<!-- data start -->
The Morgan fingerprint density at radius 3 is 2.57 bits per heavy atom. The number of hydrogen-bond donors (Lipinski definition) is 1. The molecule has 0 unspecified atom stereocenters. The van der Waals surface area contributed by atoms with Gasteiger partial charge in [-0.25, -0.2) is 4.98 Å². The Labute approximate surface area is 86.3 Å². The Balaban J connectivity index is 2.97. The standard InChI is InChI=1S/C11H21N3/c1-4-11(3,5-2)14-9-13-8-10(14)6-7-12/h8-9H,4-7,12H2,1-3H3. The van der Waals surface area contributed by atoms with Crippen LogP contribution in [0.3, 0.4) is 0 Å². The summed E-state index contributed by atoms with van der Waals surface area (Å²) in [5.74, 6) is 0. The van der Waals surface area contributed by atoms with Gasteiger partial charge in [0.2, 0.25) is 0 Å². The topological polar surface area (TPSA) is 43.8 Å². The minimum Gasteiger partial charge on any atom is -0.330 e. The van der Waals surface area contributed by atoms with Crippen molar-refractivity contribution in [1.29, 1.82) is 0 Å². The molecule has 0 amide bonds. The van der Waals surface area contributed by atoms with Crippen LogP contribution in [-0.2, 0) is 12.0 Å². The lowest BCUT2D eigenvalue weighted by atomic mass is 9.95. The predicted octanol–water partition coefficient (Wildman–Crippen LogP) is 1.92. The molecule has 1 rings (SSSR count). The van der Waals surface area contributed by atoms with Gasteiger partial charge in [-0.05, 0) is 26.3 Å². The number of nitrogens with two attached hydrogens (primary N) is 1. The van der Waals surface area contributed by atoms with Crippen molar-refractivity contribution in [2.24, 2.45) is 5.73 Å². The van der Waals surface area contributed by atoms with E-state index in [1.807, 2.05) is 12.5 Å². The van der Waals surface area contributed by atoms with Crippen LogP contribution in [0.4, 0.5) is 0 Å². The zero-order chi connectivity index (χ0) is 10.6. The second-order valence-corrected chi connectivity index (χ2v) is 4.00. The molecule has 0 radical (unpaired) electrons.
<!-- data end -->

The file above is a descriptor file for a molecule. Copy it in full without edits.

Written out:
The Morgan fingerprint density at radius 3 is 2.57 bits per heavy atom. The number of hydrogen-bond donors (Lipinski definition) is 1. The molecule has 0 unspecified atom stereocenters. The van der Waals surface area contributed by atoms with Gasteiger partial charge in [-0.25, -0.2) is 4.98 Å². The Labute approximate surface area is 86.3 Å². The Balaban J connectivity index is 2.97. The standard InChI is InChI=1S/C11H21N3/c1-4-11(3,5-2)14-9-13-8-10(14)6-7-12/h8-9H,4-7,12H2,1-3H3. The van der Waals surface area contributed by atoms with Crippen LogP contribution in [0.3, 0.4) is 0 Å². The summed E-state index contributed by atoms with van der Waals surface area (Å²) in [5.74, 6) is 0. The van der Waals surface area contributed by atoms with Gasteiger partial charge in [0.2, 0.25) is 0 Å². The topological polar surface area (TPSA) is 43.8 Å². The minimum Gasteiger partial charge on any atom is -0.330 e. The van der Waals surface area contributed by atoms with Crippen molar-refractivity contribution in [1.29, 1.82) is 0 Å². The molecule has 0 amide bonds. The van der Waals surface area contributed by atoms with Crippen LogP contribution in [-0.2, 0) is 12.0 Å². The lowest BCUT2D eigenvalue weighted by atomic mass is 9.95. The predicted octanol–water partition coefficient (Wildman–Crippen LogP) is 1.92. The molecule has 1 rings (SSSR count). The van der Waals surface area contributed by atoms with Gasteiger partial charge in [-0.05, 0) is 26.3 Å². The number of nitrogens with two attached hydrogens (primary N) is 1. The van der Waals surface area contributed by atoms with Crippen molar-refractivity contribution in [2.24, 2.45) is 5.73 Å². The van der Waals surface area contributed by atoms with E-state index in [1.807, 2.05) is 12.5 Å². The van der Waals surface area contributed by atoms with Crippen LogP contribution in [0.4, 0.5) is 0 Å². The zero-order chi connectivity index (χ0) is 10.6. The second-order valence-corrected chi connectivity index (χ2v) is 4.00. The molecule has 0 radical (unpaired) electrons.